Rear Admiral Robert E. Peary
On the 13th anniversary of the discovery of the North Pole, April 6, 1922, the National Geographic Society unveiled its white granite tribute to the explorer Robert Edwin Peary. The monument, with its smooth terrestrial globe, bears the Latin inscription "Inveniam Viam Aut Faciam," meaning, "I shall find a way or make one." Those words aptly describe Peary's determined quest to find the North Pole.
Born in 1856 in Cresson, Pennsylvania, Peary served in the U.S. Navy Civil Engineering Corps. While in the Navy, Peary made four trips to Greenland, his first expeditions into the Arctic region. Joining him was Matthew Henson, an African American explorer he had hired as an assistant. These exploratory journeys earned Peary fame and prepared the way for his most ambitious journey to the North Pole.
Granted a leave of absence from the Navy, Peary first attempted to reach the North Pole in 1898, but returned four years later without having reached his destination. In 1905, Peary and Henson set out once again, pushing their way northward on sledges over the icebound Arctic Ocean. In April 1906, Peary set a new "farthest north" record, which the National Geographic Society recognized by awarding him its highest honor, the Hubbard Medal. But due to a dangerous shortage of supplies, he again turned back before reaching the North Pole.
In February 1909, Peary and six sledge teams left Cape Columbia, on the northern coast of Canada's Ellesmere Island. Peary, Henson and four Inuit companions comprised one team, and together they inched their way northward until, on April 6, they stood where no human had ever stood before — the North Pole. In 1911, the U.S. Congress officially recognized Peary's achievement, and in March of that year, the Navy promoted him to the rank of rear admiral.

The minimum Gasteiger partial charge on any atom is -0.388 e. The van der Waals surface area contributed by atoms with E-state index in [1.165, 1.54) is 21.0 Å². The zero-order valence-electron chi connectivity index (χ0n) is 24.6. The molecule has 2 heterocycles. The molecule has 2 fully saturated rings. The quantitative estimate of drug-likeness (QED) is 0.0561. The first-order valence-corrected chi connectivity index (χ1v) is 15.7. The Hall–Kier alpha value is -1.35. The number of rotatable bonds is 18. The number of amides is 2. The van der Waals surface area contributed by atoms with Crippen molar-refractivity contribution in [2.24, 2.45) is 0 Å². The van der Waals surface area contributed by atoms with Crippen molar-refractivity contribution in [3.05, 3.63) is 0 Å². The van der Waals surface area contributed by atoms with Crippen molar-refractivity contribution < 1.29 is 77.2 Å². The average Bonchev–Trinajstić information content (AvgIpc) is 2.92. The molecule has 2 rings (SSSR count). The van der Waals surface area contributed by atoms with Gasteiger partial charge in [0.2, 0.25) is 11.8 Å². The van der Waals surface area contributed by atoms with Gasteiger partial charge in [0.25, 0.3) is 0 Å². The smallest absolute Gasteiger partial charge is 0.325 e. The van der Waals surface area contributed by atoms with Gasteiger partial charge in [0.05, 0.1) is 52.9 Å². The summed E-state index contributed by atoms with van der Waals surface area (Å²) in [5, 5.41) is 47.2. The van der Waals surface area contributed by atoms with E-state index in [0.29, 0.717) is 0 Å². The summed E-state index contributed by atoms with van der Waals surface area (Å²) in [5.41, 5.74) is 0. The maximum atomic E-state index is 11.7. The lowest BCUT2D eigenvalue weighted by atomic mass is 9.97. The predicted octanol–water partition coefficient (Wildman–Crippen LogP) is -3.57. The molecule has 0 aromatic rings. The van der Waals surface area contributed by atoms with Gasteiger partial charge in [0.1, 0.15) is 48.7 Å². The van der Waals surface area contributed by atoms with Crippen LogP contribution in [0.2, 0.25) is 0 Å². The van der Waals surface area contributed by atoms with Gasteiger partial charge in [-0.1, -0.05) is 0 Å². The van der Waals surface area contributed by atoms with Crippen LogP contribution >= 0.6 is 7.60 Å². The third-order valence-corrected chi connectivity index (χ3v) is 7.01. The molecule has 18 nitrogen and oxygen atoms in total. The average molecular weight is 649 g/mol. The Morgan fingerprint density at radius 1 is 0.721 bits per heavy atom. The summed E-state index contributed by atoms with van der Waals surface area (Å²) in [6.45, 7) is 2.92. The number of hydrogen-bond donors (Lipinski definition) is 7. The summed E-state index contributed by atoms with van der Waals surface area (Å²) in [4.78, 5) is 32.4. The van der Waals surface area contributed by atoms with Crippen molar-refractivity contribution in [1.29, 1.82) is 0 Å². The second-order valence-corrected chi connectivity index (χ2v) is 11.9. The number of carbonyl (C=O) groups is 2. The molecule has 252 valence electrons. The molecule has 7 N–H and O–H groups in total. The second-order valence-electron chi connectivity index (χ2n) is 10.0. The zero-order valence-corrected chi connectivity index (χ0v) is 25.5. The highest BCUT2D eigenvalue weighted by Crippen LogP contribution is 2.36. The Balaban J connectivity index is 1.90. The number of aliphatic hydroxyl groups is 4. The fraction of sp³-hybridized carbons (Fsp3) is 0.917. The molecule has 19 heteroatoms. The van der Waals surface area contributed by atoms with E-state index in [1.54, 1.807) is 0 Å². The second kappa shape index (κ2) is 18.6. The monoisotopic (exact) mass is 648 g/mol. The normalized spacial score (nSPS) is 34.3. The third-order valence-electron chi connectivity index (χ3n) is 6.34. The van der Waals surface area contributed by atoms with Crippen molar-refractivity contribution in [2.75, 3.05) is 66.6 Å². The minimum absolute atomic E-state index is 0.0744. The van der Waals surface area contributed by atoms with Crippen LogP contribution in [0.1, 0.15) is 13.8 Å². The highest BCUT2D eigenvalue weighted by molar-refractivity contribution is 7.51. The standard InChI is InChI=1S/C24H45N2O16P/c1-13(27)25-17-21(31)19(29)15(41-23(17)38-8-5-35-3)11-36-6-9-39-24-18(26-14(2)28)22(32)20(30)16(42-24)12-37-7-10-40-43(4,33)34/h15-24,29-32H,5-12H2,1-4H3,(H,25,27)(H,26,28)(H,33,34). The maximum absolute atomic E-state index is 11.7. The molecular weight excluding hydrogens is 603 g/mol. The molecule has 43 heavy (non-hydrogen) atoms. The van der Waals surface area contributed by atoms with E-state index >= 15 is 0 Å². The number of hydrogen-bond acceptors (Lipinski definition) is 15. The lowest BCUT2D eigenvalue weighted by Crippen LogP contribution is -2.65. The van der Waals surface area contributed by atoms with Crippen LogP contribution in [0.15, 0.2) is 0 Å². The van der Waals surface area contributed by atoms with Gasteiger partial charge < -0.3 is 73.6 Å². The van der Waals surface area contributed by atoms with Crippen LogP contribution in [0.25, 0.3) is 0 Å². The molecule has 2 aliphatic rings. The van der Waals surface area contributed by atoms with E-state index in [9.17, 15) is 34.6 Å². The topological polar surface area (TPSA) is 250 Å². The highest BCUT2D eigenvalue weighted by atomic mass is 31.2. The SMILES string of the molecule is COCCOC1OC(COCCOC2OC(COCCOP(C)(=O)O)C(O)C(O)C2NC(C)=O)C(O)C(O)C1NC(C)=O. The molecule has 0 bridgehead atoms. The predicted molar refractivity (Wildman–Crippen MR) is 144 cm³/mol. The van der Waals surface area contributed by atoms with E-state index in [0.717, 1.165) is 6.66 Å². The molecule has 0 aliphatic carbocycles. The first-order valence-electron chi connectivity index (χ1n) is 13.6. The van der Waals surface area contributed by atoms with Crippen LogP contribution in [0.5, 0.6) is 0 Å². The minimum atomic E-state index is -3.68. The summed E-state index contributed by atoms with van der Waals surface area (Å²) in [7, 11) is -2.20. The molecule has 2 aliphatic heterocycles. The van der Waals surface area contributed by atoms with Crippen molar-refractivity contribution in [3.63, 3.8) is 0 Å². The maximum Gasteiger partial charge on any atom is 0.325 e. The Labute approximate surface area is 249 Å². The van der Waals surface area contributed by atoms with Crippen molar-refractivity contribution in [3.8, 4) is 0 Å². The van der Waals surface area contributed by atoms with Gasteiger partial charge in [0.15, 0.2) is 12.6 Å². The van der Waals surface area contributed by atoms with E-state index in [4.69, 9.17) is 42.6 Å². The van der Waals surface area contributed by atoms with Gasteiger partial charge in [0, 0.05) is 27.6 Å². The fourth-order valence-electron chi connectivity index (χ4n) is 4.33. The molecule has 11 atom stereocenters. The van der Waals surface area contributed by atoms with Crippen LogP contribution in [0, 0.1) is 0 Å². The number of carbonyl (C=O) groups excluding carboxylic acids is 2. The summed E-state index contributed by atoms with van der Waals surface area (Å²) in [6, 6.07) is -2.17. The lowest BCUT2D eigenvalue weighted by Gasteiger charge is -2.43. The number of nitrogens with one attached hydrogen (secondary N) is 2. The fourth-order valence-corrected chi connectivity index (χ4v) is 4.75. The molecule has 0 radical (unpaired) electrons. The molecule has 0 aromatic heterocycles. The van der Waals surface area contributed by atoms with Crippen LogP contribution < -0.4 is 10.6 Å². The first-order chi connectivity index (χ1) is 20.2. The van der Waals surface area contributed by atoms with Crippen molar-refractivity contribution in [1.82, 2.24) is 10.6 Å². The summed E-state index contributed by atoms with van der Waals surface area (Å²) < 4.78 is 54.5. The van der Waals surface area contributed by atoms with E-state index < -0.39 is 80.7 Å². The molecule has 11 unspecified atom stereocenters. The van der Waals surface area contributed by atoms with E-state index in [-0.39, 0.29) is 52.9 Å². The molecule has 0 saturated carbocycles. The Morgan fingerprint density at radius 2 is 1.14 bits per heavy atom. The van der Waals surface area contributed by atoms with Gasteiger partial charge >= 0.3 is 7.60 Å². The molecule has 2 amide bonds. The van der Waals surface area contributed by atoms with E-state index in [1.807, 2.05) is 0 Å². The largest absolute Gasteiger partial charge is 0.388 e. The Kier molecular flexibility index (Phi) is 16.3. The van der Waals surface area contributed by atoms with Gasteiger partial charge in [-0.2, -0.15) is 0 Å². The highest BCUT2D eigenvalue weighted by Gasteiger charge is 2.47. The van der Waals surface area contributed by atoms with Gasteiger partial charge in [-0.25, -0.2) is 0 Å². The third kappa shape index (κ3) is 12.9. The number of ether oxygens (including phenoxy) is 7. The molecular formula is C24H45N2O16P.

Robert Peary died on February 20, 1920 in Washington, D.C. He was buried at Arlington National Cemetery three days later, with President Warren G. Harding presiding over the ceremony. In 1988, Matthew Henson was reinterred at Arlington — a long-overdue recognition of his pivotal role in Peary's Arctic expeditions.
In the late 1920s, as plans proceeded for erecting a monument to Robert Peary, the National Commission of Fine Arts initiated a study for a more accessible gravesite. The Commission considered the original gravesite too difficult to develop because of its location on the side of a hill, in a cramped section of the cemetery. With the support of the Peary family and the National Geographic Society, the Commission proposed an alternate site on the far western side of the cemetery. Peary's remains were subsequently disinterred from Section 3 and reinterred in Section 8, beneath a large, white granite globe monument. A bronze star on the globe, pointing north, marks the North Pole. The monument's design reflects suggestions that Peary gave to his wife shortly before his death.